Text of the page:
Sally Engle Merry
Human rights are increasingly described as in crisis. Some scholars argue that the system of human rights has become too formalized and professionalized and is therefore too remote from those who need its protection. Others insist that it is a Western ideology that has failed to escape its colonial past. Observers of the contemporary political situation note that some authoritarian governments have threatened or closed down human rights organizations in their countries. The enthusiasm for globalization and a universal order of justice of the 1990s was transformed by the 2010s, in part by the growing inequality generated by economic globalization, including the increasing wealth and cosmopolitanism of the few and the poverty and isolation of the many. In place of a celebrated globalism there is now a rising populist tide that puts nation, religion, and race first—and that poses new kinds of threats to human rights.
But are human rights really on the verge of disappearing? It is certainly the case that many human rights institutions have become more bureaucratic and stodgy and that human rights organizations in many parts of the world are under threat. Yet the appeal of human rights has always resided in the ideal of justice, fairness, and equality that they represent. These remain appealing ideas globally, even if the institutions designed to promote and enforce human rights are in themselves increasingly unable to do so. Recognizing the continuing importance and strength of human rights requires looking for them in different places. These places are not simply the Human Rights Council or the regular meetings of the committees seeking to monitor compliance with human rights treaties, but also the offices of small NGOs and the streets of poor cities. Understanding human rights in practice requires looking at the way the ideas they promote have become part of everyday life for many people around the world.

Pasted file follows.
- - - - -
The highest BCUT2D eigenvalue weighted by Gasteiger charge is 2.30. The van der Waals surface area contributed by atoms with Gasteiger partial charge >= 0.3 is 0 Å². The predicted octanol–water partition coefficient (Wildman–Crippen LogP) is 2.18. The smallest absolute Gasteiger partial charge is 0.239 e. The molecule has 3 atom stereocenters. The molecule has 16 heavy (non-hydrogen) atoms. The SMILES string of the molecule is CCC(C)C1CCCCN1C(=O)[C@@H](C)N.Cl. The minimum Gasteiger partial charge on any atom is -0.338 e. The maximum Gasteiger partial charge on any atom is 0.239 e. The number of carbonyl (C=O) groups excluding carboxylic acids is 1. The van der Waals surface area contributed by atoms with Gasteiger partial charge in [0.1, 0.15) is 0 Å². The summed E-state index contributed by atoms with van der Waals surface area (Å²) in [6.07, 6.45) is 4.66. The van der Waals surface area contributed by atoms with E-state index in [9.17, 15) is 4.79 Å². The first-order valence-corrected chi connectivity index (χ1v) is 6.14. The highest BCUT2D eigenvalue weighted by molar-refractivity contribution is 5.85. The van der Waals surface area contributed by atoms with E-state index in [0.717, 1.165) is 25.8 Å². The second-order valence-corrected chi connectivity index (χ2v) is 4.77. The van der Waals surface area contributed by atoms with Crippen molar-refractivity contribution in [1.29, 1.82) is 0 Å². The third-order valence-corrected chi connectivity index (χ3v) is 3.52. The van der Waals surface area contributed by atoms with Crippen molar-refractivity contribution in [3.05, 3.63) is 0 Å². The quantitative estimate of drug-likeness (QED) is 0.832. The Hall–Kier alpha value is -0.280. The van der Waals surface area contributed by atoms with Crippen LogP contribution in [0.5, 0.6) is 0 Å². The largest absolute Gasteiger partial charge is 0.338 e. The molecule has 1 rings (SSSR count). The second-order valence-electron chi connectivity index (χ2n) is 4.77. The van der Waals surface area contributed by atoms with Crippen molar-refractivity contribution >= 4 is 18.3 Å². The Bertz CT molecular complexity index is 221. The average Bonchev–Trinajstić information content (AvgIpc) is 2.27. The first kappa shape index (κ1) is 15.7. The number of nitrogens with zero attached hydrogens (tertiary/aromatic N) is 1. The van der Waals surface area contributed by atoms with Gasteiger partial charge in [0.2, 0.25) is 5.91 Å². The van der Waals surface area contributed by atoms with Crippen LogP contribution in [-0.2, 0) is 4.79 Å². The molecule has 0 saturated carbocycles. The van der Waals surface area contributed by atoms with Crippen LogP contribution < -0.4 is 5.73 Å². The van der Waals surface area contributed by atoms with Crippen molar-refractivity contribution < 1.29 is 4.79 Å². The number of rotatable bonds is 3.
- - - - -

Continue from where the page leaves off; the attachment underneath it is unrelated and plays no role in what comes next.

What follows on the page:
Human rights, in this sense, refer to a set of ideals about how governments should treat their citizens and about how all humans should be treated. These ideals, moreover, have the imprimatur of a global consensus. Although there has been a great deal of sophisticated and valuable scholarship about whether human rights are "effective," measured "effectiveness" is not the only way to evaluate the importance of human rights. After all, we do not judge the value of national laws because they are effective, but because they articulate goals that we would like to make effective. Most—national and international—laws, in fact, have an impact in the absence of sanctions, operating instead on the basis of voluntary compliance with a set of rules and ideas that people (or collectives) come to accept. But they are also routinely violated. Thus, even nation-state law is fundamentally a cultural project, an articulation of a vision of society that many, but not all, aspire to have. Lack of compliance with these laws is not viewed as an indication that the cultural project has failed. We can also think about human rights law and human rights norms in this way.